Are you between the ages of 16-25? Want to make your voice heard?
This is your chance!
The Youth Essay competition, organised by the European Commission Directorate General for Single Market, Industry, Entrepreneurship and SMEs, is launching again and is looking for creative and well thought out answers to this question:
Do you have an opinion on how European policy can help shape the future; or on what government, academic institutions and businesses can do to ensure that young people can acquire the skills they need for tomorrow’s world of work? Would you like to share it with policymakers and entrepreneurs on a European stage? All you need to do to have a chance of winning an all expenses paid trip to the 2017 SME Assembly in Tallinn, is submit an essay of no more than 2 500 words in English before 8 September 2017.
To get started, read through the rules below, get writing and
If you have any questions please contact email@example.com.
- The competition is open to all 16 to 25 years old from European Member States or COSME partners countries (see the list)
- Essays should not exceed 2 500 words in length
- All essays must be in English
- Only one entry per applicant
- The deadline for submissions is 8 September 2017
- The three finalists will be announced in October ahead of SME Week and will compete at a grand finale in Tallinn where they will present their essays
- The final winner will be chosen via a public vote
- An all expenses paid trip to the SME Assembly in Tallinn, Estonia for the three finalists, to present their essays to 500+ Assembly delegates
- Presentation training before delivering essay live on stage at the SME Assembly 2017
- Promotion of essays across SME Week social media channels
Follow us for competition updates: #SMEWeekYouth
Meet our partners:
The winners of the European Enterprise Promotion Awards (EEPA) are shining examples of the promotion of entrepreneurship. We recently spoke to last year’s Grand Jury Prize winner Agnes Vida, from Encouraging Business Start-ups by Mothers with Young Children. Her project helps mothers to acquire the entrepreneurial skills and mindset to start a business and make it profitable. The project delivers online resources including a blog, Facebook page, e-learning training programmes and a weekly newsletter, as well as the Entrepreneurial Women’s Roundtable meeting to help mothers navigate the world of business and network with each other. The project also hosts the annual Mother Company of the Year competition and the Business Mums’ Conference.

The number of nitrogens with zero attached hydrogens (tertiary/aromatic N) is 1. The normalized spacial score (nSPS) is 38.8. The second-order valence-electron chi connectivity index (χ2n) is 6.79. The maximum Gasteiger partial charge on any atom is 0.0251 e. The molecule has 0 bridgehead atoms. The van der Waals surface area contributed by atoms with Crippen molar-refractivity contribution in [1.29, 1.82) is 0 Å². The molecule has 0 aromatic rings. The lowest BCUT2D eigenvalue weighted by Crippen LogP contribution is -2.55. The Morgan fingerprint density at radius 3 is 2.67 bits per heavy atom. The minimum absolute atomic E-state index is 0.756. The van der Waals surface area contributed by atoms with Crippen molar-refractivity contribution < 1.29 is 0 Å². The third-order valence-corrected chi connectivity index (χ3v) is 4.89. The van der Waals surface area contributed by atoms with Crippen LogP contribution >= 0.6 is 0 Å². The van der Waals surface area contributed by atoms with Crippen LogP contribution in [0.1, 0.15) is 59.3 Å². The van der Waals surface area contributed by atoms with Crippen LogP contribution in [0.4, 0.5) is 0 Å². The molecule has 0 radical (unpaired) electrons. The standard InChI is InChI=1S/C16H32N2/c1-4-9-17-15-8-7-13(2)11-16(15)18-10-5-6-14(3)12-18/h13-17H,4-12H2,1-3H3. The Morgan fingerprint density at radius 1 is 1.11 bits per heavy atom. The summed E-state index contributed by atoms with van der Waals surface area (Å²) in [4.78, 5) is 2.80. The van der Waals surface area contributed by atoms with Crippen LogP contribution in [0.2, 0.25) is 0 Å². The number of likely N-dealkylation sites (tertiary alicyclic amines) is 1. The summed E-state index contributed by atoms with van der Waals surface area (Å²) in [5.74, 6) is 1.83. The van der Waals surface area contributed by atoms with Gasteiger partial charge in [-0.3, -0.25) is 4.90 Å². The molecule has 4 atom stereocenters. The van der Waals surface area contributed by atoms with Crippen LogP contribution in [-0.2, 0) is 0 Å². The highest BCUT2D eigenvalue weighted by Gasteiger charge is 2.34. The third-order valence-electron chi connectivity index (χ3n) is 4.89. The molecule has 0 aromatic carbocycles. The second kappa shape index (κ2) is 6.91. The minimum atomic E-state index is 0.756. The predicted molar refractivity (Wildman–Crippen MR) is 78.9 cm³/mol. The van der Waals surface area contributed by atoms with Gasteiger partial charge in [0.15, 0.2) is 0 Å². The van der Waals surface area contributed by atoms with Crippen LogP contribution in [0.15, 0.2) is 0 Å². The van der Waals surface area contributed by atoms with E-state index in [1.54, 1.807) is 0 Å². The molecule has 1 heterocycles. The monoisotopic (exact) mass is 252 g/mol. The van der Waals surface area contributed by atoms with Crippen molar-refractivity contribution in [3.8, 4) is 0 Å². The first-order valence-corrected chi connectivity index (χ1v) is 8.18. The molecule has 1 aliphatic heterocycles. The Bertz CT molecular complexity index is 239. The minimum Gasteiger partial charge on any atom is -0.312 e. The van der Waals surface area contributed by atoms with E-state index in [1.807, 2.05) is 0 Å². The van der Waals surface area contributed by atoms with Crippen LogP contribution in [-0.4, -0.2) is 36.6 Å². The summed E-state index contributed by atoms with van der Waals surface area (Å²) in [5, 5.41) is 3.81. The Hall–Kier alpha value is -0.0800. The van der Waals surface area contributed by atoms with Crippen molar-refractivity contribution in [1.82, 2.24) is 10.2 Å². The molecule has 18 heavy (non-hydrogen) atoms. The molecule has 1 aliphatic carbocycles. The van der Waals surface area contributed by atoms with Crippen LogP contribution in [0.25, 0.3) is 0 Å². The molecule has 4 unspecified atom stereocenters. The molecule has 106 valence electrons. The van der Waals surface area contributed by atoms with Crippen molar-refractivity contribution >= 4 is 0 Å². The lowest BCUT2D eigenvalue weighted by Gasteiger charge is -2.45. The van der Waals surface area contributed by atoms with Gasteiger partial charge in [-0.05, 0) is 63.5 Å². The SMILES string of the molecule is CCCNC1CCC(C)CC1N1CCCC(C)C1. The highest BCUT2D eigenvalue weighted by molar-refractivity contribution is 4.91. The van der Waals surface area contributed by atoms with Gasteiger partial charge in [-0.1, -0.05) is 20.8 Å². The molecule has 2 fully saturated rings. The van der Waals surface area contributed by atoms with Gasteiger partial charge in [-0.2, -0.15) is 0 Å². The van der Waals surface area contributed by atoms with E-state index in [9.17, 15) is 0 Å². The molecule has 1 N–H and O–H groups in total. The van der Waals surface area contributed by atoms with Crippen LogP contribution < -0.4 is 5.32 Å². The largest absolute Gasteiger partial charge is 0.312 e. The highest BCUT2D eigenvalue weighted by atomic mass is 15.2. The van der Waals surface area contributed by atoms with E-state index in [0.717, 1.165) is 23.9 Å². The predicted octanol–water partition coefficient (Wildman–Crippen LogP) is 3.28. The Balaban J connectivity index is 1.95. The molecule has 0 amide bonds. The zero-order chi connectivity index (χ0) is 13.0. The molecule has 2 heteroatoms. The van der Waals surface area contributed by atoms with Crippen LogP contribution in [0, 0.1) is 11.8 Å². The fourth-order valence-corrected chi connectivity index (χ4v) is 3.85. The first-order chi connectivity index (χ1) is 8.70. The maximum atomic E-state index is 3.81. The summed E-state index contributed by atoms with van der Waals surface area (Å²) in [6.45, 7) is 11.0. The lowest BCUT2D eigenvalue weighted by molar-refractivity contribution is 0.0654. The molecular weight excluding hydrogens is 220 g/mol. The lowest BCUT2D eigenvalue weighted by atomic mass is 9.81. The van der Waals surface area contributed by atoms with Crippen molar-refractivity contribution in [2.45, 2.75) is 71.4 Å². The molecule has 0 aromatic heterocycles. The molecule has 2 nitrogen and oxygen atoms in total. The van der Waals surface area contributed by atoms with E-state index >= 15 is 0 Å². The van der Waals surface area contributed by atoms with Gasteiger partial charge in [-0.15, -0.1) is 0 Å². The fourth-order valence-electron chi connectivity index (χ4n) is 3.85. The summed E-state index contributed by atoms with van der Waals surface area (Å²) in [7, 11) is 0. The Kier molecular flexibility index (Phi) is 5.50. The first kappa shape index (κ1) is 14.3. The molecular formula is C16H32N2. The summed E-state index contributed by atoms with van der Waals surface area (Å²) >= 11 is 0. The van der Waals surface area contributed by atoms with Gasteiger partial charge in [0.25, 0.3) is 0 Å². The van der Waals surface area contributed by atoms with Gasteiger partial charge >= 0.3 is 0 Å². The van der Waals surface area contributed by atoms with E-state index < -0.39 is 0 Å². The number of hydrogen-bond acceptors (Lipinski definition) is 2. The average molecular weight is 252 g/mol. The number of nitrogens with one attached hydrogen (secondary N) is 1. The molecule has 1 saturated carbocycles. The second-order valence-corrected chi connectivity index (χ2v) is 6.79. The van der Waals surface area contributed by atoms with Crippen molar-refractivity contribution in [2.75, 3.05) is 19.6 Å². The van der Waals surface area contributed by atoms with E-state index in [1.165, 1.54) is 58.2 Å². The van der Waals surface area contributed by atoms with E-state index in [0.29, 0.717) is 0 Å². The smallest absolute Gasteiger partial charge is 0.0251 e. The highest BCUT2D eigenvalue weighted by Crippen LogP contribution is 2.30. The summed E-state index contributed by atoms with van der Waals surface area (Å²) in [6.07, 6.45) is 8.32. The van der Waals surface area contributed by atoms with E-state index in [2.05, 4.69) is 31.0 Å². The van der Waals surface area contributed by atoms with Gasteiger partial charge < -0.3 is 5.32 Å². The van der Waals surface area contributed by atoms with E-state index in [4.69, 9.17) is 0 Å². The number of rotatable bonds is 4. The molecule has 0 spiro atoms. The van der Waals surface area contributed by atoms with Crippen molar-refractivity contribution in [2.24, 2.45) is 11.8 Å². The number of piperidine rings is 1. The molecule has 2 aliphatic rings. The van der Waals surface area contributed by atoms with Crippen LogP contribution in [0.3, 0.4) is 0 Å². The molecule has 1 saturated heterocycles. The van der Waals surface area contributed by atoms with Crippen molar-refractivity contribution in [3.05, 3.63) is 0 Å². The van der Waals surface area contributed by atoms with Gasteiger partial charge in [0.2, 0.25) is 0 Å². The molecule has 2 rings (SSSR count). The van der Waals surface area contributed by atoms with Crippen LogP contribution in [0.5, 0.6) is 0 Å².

What did you learn from your experience with the European Enterprise Promotion Awards?
When you work at home, it never occurs to you how much impact you might be having on other people’s lives. When we wrote the application for the awards, it helped us to collect all of our results and reflect on how many mothers have we helped over the years. Applying for the awards also helped us to think about and measure the impact of our work. That alone was a very valuable experience.
And of course it was a great experience and a big surprise for me to win the Grand Jury Prize!
What did winning the Grand Jury Prize at the 2014 SME Assembly in Naples mean to you?
When you work for others, the best feedback is when your clients are happy. But external feedback – when your work is recognised and rewarded on national and international level is a great pleasure and honour.
How has your business developed since winning the Grand Jury Prize?
We received a lot of press coverage in Hungary and other European countries as a result of winning the award. The major Hungarian magazines and television shows started to talk about our activities, which meant that more people were paying attention to our project. The attendance at our monthly free presentations doubled and our courses run at full capacity. People had previously expressed their frustrations about starting their own businesses, but they are now more open to the topic and trust us more.
What advice can you give to other organisations wanting to take part in the Awards?
It’s a great experience to participate in such a contest and have your work assessed on national and European level. I loved the atmosphere of the event in Naples and the presentations were very helpful.
I would also like to point that the other participants’ ideas are all available in the public domain, where they can be accessed to assist the work of organisations of other countries. If you fill in the application form and share your ideas and the results of your work, you are helping others to promote enterprises.